Improvements in pre-hospital trauma life support in the past 20 years have led to impressive enhancement in patient survival. These achievements have come as the result of improved equipment, transport logistics, assessment/treatment protocols, and training of personnel in all levels of the care chain from the point of injury to the hospital. One of the areas that has benefited from these changes is control of hemorrhage. However, although extremity-based hemorrhage is now well addressed, the numerous hemostasis-related products and protocols that have been developed to limit/stop non-tourniquetable bleeding have not had the same widespread dissemination. A major part of this limited penetration is the diversity of products available and their high cost. This has constrained training because actual products are typically used during what can often be a difficult-to-create complex training scenario. By using recent advances in real-time, interactive, computational fluid dynamics to simulate hemodynamically controlled bleeding, SimQuest proposes to create a cost-effective training system that can allow existing training manikins to be used to provide detailed learning scenarios for a diverse range of hemostasis products. Further, since all user actions and simulation outcomes will be measured or computed, objective, quantitative performance measures can be generated to allow uniform assessment of proficiency across instructors and institutions. By expanding on the accepted paradigm of simulation-based medical training, we will provide sorely needed training that will allow these significant patient care advances to be mastered by a broad range of emergency medical response personnel.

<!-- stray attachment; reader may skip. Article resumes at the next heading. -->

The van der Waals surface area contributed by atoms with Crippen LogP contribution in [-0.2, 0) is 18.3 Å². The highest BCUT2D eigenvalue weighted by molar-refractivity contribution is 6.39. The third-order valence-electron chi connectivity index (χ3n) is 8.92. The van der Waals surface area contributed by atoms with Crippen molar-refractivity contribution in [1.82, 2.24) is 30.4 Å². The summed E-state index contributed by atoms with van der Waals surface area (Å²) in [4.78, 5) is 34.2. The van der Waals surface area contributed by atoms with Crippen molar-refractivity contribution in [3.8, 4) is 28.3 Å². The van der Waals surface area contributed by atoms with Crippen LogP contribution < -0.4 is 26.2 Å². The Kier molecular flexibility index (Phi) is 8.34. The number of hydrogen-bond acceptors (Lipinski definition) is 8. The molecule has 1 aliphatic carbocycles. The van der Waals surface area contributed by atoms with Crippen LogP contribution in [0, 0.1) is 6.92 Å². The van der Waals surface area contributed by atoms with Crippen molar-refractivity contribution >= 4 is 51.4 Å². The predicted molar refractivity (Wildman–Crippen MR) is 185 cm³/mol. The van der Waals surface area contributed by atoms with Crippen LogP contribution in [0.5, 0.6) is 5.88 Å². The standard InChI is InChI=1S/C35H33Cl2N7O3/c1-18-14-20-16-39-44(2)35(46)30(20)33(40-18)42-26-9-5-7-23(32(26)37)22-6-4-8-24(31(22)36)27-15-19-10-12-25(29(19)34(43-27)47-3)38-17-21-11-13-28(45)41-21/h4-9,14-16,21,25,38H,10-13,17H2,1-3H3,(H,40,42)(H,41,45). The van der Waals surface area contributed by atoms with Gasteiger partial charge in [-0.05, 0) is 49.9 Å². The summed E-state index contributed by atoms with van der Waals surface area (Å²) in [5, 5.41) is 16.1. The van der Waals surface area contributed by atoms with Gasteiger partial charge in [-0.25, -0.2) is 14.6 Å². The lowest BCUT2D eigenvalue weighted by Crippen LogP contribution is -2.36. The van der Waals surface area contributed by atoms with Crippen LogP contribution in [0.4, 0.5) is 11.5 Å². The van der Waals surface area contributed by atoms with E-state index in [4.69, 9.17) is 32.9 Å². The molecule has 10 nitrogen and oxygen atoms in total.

The proposed simulation-based method for providing training on how to treat non-tourniquetable hemorrhage with hemostasis agents will allow an important advancement in pre-hospital trauma life support to become more widely available. By addressing the existing issues in the complexity and cost of providing this training, the innovative simulator that SimQuest will develop through this project will remove existing barriers to deployment of an important advancement in patient care, with the likely result of improving patient outcomes.